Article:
One should note that "gonzo" journalism is quite compatible with socialist materialism. That is, the writer is not precluded from interpreting the events described within a story by interposing himself/herself as an actor in that story. The worst swindle in journalism, fostered by the formal journalism schools, as well as in the formal schools of other disciplines like history and political science, is that somehow one must be ‘objective’. Reality is better served if the writer puts his/her analysis correctly and then gets out of the way. In his best work that was Hunter’s way.

As a member of the generation of 1968 I would note that the period covered by this compilation was a period of particular importance in American history, the covering of which won Hunter his spurs as a journalist. Hunter, like many of us, cut his political teeth on wrestling with the phenomena of one Richard Milhous Nixon, at one time President of the United States, all-around political chameleon and off-hand common criminal. His articles beginning in 1968 when Nixon was on the rising curve of his never ending “comeback” trail to his fated (yes, fated) demise in the aftermath of the Watergate are required reading (and funny to boot). Thompson went out of his way, way out of his way, and with pleasure, skewering that man when he was riding high. He was moreover just as happy to kick Nixon when he was down, just for good measure. Nixon, as Robert Kennedy in one of his more lucid comments noted, represented the "dark side" of the American spirit- the side that appears today as the bully boy of the world and as craven brute. If for nothing else Brother Thompson deserves a place in the pantheon of journalistic heroes for this exercise in elementary political hygiene. Anyone who wants to rehabilitate THAT man before history please consult Thompson’s work."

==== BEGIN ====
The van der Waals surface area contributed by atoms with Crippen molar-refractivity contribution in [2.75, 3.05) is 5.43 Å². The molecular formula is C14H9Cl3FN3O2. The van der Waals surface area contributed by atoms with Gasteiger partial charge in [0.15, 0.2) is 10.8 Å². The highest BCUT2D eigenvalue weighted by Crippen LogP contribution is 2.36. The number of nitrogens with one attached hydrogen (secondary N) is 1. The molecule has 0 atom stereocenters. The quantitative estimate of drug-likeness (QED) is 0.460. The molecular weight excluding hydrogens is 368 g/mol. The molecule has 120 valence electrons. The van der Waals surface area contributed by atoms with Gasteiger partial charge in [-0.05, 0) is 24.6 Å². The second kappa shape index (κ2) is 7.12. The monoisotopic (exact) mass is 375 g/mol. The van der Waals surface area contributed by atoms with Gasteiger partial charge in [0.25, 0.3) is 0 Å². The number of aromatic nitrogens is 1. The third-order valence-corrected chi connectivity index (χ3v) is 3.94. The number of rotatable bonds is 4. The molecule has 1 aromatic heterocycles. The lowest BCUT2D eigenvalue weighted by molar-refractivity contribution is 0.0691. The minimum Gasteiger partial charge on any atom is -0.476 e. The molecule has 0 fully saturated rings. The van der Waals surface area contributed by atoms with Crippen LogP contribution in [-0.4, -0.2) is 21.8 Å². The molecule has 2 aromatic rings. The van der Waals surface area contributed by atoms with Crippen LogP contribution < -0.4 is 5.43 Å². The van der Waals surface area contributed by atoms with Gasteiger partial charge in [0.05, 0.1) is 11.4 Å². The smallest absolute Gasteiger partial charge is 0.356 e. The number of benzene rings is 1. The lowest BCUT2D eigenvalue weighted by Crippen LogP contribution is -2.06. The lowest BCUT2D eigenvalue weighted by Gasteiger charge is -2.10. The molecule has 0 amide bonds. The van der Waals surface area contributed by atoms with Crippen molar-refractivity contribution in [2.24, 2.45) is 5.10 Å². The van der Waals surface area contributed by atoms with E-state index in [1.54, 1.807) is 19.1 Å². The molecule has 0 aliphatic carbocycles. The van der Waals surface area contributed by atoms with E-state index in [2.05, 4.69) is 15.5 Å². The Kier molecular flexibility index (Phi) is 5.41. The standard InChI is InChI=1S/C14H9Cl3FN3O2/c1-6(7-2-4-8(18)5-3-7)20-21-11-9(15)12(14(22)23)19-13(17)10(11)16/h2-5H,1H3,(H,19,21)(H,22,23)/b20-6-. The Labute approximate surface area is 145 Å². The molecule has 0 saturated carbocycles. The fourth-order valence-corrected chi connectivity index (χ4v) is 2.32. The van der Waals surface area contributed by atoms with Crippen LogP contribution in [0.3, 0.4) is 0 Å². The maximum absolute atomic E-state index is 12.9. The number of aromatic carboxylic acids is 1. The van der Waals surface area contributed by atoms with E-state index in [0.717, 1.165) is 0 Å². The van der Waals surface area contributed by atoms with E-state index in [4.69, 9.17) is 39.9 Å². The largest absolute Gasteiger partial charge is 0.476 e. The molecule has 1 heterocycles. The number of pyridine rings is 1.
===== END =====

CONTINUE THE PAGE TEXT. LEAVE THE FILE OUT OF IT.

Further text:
Beyond the Nixon-related articles that form the core of the book there are some early pieces that are definitely not Gonzo-like. They are more straightforward journalism to earn a buck, although they show the trademark insightfulness that served Thompson well over the early part of his career. Read his pieces on Ernest Hemingway-searching in Idaho, the non-student left in the 1960’s, especially the earnest early 1960s before the other shoe dropped and we were all confronted with the madness of the beast, unchained , the impact of the ‘beats’ on the later counter cultural movements and about the ‘hippie’ invasion of San Francisco. The seminal piece on the Kentucky Derby in 1970 which is his ‘failed’ (according to him, not others) initial stab at “gonzo” journalism is a must read. And finally, if nothing else read the zany adventures of the articles that give us the title of the book, “The Great Shark Hunt”, and his ‘tribute’ to his friend the “Brown Buffalo” of future legend, Oscar Acosta. Those are high water marks in the great swirl of Hunter S. Thompson’s career. Hunter, I hope you find the Brown Buffalo wherever you are. Read this book. Read all his books.”